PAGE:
Universal design refers to building design elements that make a home accessible to all people, regardless of age or ability. It is most common in new buildings, and looking ahead to future adaptability is part of the plan. The intent is for the accessible design elements to be convenient and comfortable but transparent… many people wouldn't even know they were there.
Aging-in-Place remodeling usually targets a specific need. Design is convenient and comfortable but modifications are often noticeable. For example, in universal design there are no steps to get into the home while remodeling modifications often include the addition of a ramp.
Universal design is also often convenient for families with children. For example, no steps not only makes accessibility easy for people in a wheelchair or using a walker, it is also great for young children.
Another example of the difference between universal design and aging-in-place remodeling could be in the bathroom… aging-in-place remodeling might expand the size of the bathroom by borrowing from another room and add grab bars. Universal design might make it bigger to begin with, including a wider doorway. It might also include blocking inside the walls so that grab bars could easily be added later even if they are not needed at the present time.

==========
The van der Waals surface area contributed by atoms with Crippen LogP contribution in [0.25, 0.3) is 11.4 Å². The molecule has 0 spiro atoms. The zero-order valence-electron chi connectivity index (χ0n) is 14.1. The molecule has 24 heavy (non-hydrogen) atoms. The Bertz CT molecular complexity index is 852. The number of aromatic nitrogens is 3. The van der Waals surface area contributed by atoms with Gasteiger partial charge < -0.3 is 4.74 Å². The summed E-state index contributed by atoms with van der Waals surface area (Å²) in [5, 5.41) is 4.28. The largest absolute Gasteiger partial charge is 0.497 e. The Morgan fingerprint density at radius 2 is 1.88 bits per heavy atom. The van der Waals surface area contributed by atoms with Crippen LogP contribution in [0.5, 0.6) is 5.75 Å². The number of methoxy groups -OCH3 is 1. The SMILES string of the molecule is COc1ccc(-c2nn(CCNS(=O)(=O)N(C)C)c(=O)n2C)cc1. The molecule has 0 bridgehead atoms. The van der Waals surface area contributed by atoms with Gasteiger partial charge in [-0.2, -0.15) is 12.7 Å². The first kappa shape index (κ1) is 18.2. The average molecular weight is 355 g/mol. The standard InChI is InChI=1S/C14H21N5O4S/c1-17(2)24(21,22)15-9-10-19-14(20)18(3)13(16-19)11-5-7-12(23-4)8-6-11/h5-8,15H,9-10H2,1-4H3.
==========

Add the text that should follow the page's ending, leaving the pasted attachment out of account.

Here are some examples of common universal design elements that are also often incorporated into Aging-in-Place remodels…
- No steps to get into the home
- Living, sleeping and bathroom areas all on one level
- Wide doorways and hallways… not only let wheelchairs pass through, also make it easy to move things around, including furnitue
- Extra floor space
- Floors, tubs and showers with non-slip surfaces and grab bars
- Handrails on steps
- Good lighting
- Lever door handles and rocker light switches
- Drawer dishwasher, microwave, dinnerware storage systems
More and more people are asking for universal design elements in their homes, regardless of age. Many of us know someone who is disabled or have a family member who is disabled, and many of us will experience some sort of temporary disability at some point in our lives… be it a broken leg or hip… or as in my case, a fractured pelvis. I never gave the steps in our home a second thought until I wondered how I was going to get back into our home after fracturing my pelvis!
Universal design is a paradigm shift in how we think, design and build homes, design that is accessible and adaptable for everyone… not just for aging in place.
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